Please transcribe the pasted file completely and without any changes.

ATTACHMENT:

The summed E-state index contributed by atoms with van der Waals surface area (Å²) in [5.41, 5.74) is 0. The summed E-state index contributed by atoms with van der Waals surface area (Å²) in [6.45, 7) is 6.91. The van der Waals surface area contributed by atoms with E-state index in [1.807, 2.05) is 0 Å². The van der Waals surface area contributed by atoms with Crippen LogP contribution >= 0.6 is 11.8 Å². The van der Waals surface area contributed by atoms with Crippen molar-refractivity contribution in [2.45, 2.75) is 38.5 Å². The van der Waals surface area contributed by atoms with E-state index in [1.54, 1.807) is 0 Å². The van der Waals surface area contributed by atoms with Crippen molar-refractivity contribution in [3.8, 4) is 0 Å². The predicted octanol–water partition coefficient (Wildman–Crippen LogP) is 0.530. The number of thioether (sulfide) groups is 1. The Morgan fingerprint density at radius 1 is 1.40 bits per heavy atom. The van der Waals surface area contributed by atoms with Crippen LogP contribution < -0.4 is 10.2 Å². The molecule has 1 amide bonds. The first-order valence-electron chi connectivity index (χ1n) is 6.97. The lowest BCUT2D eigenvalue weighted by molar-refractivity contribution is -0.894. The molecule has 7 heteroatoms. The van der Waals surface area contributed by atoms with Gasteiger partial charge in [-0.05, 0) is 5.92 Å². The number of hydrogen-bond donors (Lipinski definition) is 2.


The summed E-state index contributed by atoms with van der Waals surface area (Å²) in [5.41, 5.74) is 0. The summed E-state index contributed by atoms with van der Waals surface area (Å²) in [6.45, 7) is 6.91. The van der Waals surface area contributed by atoms with E-state index in [1.807, 2.05) is 0 Å². The van der Waals surface area contributed by atoms with Crippen LogP contribution >= 0.6 is 11.8 Å². The van der Waals surface area contributed by atoms with Crippen molar-refractivity contribution in [2.45, 2.75) is 38.5 Å². The van der Waals surface area contributed by atoms with E-state index in [1.54, 1.807) is 0 Å². The van der Waals surface area contributed by atoms with Crippen molar-refractivity contribution in [3.8, 4) is 0 Å². The predicted octanol–water partition coefficient (Wildman–Crippen LogP) is 0.530. The number of thioether (sulfide) groups is 1. The Morgan fingerprint density at radius 1 is 1.40 bits per heavy atom. The van der Waals surface area contributed by atoms with Crippen LogP contribution < -0.4 is 10.2 Å². The molecule has 1 amide bonds. The first-order valence-electron chi connectivity index (χ1n) is 6.97. The lowest BCUT2D eigenvalue weighted by molar-refractivity contribution is -0.894. The molecule has 7 heteroatoms. The van der Waals surface area contributed by atoms with Gasteiger partial charge in [-0.05, 0) is 5.92 Å². The number of hydrogen-bond donors (Lipinski definition) is 2.